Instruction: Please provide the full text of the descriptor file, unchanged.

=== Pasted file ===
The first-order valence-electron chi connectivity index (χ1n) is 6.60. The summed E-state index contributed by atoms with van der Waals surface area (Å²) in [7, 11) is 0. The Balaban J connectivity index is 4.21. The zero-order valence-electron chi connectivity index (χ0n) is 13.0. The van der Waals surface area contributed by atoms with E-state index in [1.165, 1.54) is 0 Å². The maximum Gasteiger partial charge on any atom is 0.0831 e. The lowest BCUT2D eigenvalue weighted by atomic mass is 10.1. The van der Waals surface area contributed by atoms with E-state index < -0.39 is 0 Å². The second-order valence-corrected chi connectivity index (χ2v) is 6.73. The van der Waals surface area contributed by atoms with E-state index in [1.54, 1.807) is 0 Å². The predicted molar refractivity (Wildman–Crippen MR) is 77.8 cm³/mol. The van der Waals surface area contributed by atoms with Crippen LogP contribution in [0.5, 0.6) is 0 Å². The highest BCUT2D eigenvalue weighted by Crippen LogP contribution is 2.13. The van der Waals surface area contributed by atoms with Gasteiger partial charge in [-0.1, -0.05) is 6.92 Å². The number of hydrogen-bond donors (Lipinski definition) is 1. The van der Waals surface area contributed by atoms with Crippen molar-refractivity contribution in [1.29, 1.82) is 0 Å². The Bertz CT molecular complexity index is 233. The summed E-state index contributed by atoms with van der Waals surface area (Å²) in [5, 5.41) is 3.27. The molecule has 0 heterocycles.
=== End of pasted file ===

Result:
The first-order valence-electron chi connectivity index (χ1n) is 6.60. The summed E-state index contributed by atoms with van der Waals surface area (Å²) in [7, 11) is 0. The Balaban J connectivity index is 4.21. The zero-order valence-electron chi connectivity index (χ0n) is 13.0. The van der Waals surface area contributed by atoms with E-state index in [1.165, 1.54) is 0 Å². The maximum Gasteiger partial charge on any atom is 0.0831 e. The lowest BCUT2D eigenvalue weighted by atomic mass is 10.1. The van der Waals surface area contributed by atoms with E-state index < -0.39 is 0 Å². The second-order valence-corrected chi connectivity index (χ2v) is 6.73. The van der Waals surface area contributed by atoms with E-state index in [1.54, 1.807) is 0 Å². The predicted molar refractivity (Wildman–Crippen MR) is 77.8 cm³/mol. The van der Waals surface area contributed by atoms with Crippen LogP contribution in [0.5, 0.6) is 0 Å². The highest BCUT2D eigenvalue weighted by Crippen LogP contribution is 2.13. The van der Waals surface area contributed by atoms with Gasteiger partial charge in [-0.1, -0.05) is 6.92 Å². The number of hydrogen-bond donors (Lipinski definition) is 1. The van der Waals surface area contributed by atoms with Crippen molar-refractivity contribution in [1.29, 1.82) is 0 Å². The Bertz CT molecular complexity index is 233. The summed E-state index contributed by atoms with van der Waals surface area (Å²) in [5, 5.41) is 3.27. The molecule has 0 heterocycles.